The Large Hadron Collider

The Large Hadron Collider (LHC) is the world’s largest particle accelerator. The accelerator resides in a 27 km long circular tunnel about 100 metres below ground near the Swiss-French border. Inside the accelerator two counter rotating beams of protons travel at close to the speed of light. These beams are brought together at four points on the accelerator ring.


The protons begin life as hydrogen atoms. The hydrogen atoms are then ionised to remove the electron from the atom and leave a proton. Protons are electrically charged and can be accelerated by an electric field. To guide the particles inside the accelerator a large number of superconducting dipole magnets are used. These are cooled down to -271℃ (colder than outer space), with helium so cold it's liquid.

The LHCb Experiment

The LHCb experiment sits at one of the four beam crossing points on the LHC ring. The LHCb experiment is studying the differences between matter and antimatter through the decay of particles containing beauty and charm quarks.


The particles produced from the proton- proton collisions travel through the LHCb detector. Each one of the LHCb experiments sub-detectors specialises in measuring a different characteristic of the particles. Collectively, the detector’s components gather information about the identity, trajectory, momentum and energy of the particles in the detector. Identifying precisely what particles we are studying is very important to pick out interesting events from the LHC collisions.

A B meson survives for a tiny fraction of a second (on average about 1.5 picoseconds or 0.000000000001 seconds) in the LHCb detector before it decays into lighter particles. The high energy of the LHC collisions means that the B mesons are produced with speeds approaching the speed of light and travel about a centimetre in the detector. The distance is even larger than you might naively expect due to Einstein's theory of special relativity -- which says that moving clocks tick more slowly.

The charge of the different particles is determined by how the particle's trajectory is altered as it travels through the experiments magnet. A particles momentum can be estimated by measuring the position of the particle before and after the magnet. The particles energy is measured by stopping the particle in the experiments calorimeter.

The UK has responsibilities in two key sub-detectors, the vertex detector and the ring-imaging Cherenkov detectors.

The Vertex Locator (VELO) identifies the production and decay position of beauty and charm baryons and mesons.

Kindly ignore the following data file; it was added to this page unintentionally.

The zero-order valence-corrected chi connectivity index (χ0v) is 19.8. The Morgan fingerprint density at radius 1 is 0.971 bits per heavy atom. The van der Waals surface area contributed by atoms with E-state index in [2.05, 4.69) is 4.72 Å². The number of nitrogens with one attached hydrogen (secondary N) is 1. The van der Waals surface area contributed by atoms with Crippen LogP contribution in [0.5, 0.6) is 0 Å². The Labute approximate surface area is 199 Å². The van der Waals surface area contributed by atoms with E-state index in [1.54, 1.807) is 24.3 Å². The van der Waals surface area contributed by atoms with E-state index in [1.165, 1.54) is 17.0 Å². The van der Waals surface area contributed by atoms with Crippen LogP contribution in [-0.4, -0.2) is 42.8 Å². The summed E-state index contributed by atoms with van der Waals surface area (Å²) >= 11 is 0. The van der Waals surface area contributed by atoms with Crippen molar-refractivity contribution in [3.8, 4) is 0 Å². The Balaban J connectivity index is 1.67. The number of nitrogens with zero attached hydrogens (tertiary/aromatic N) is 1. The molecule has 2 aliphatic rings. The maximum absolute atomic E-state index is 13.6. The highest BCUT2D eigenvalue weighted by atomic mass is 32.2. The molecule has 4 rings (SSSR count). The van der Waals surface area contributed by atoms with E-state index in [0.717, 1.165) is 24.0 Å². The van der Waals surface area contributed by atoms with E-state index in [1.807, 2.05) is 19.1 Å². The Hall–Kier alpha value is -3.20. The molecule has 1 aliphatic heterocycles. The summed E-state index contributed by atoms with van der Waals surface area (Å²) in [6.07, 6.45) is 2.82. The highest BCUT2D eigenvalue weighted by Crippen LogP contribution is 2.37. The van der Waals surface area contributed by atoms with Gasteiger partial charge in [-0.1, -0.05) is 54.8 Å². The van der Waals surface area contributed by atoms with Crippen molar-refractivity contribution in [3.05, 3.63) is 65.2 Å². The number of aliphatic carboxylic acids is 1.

The VELO uses silicon sensors, similar to those in your camera, to record the passing of the charged particles but takes “pictures” at a rate of forty million times per second.

Beauty and charm baryons and mesons live for a very short time, so to detect them the VELO has to be positioned very close to the LHC proton beams. The silicon sensors are very sensitive, so only when the beams are stable can the VELO be mechanically moved in - to within a few millimetres of the LHC beams.


The two ring-imaging Cherenkov (RICH) detectors distinguish between different particle types by measuring the light emitted by the particles as they travel through a very special kind of gas.

If particles travel through the gas at speeds faster than the speed of light (in the gas), they emit a coherent shockwave of light. The shockwave of light is much like a sonic boom of an aeroplane travelling faster than the speed of sound in air.

The light is focussed into a ring by a series of mirrors. The size of these rings depends on the speed of the particles and we can use this information, combined with other useful information in the other sub-detectors, to identify very accurately what the particle was.

The emitted light is seen by a system of sensors that are sensitive to individual photons of the light.

The future

The second run of the LHC began in 2015, after the two-year long shutdown, and there are many measurements that have already been done by LHCb on the data collected so far. We hope that the data from this run will prove to be just as interesting as the previous, as there are many new things to be discovered.

However there are still many things that we can do with the data we have already collected (some of which you can have a go at analysing yourself here). So, stay tuned for more exciting physics results from LHCb!

Looking further ahead, a next generation upgrade to the experiment has recently been approved to start in 2021 and will give another leap in the precision at which CP violation can be measured. Many parts of the experiment are being designed and constructed at ten universities across the UK, working closely with industry.